For students the benefits include exposure to real world problems, networking opportunities, and potential prizes. For supporting organizations, these events can provide brand awareness amongst students, unique solutions to actual business problems, soft recruiting opportunities, and improved collaboration with our faculty.
Every Hackathon is unique and different levels of support offer different opportunities. Depending on how involved an organization may wish to be in a Hackathon, you may need to provide judges or mentors, develop challenges, provide data sets, identify rules, determine prize categories, set the schedule, or provide financial support. We recommend reaching out to our team to begin discussing the specifics of how you can get involved.
Reach out to our team at email@example.com to begin discussing how you can get involved. We recommend reaching out well in advance, as a typical hackathon requires 6 to 9 months of planning to succeed and due to a very full academic calendar, we are only able to support select events at specific times.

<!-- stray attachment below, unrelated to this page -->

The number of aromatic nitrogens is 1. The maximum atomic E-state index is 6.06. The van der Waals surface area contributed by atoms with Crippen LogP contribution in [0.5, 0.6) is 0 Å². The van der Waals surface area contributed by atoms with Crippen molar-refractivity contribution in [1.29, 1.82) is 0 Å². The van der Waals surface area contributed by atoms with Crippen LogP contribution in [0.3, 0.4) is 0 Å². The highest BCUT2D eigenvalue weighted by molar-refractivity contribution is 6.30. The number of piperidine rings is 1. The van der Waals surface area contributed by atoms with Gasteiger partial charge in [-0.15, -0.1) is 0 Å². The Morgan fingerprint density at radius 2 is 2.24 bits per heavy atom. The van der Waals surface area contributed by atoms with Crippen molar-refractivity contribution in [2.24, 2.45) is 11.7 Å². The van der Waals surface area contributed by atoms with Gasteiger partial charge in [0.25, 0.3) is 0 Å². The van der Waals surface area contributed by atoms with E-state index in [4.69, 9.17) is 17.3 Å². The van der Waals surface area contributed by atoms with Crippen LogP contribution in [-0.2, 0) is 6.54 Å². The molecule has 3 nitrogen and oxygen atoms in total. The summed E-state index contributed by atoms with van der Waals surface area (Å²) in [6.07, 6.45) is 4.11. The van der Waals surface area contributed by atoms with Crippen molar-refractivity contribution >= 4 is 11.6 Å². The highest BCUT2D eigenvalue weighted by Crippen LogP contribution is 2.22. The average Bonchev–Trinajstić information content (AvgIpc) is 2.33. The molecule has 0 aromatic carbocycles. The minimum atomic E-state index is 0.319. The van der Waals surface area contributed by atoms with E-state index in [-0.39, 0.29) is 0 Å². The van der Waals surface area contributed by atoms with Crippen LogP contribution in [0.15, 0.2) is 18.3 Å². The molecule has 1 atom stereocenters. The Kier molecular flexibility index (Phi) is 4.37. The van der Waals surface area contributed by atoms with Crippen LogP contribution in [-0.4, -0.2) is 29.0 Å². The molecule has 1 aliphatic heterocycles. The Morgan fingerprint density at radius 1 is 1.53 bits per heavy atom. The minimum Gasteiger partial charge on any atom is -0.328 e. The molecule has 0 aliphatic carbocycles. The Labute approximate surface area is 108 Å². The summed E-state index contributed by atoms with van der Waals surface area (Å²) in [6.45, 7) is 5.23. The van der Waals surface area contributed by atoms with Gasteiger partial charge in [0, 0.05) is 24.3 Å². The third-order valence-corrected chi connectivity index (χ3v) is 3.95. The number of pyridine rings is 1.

Question: Who can register?
Answer: We welcome any and all Cornell students to participate on a first-come first-serve basis. There is no screening process and no limitations, any student from any background is encouraged to join us.
Question: Do I need an idea to participate in the hackathon?
Answer: No. Three themes will be shared Friday evening and students will have a chance to recruit team members.
Question: What will be the Challenges for this Hackathon?
Answer: Three challenge topics will be announced during our kick-off session on Friday. All three topics will be related to hospitality and will rely on data provided. You will be able to self-select the challenge that most appeals to you and your team.
Question: Do I need to know how to code to participate in a hackathon?
Answer: No. The best teams are made up of individuals from a variety of backgrounds and experiences. Representation from various degree programs, education level, gender, etc. can foster excellent ideas and results.
Question: Do I need a team to register?
Answer: While teams are encouraged to register, they are not required. Cornell students are welcome to register individually and will have an opportunity to form teams at the event on Friday night.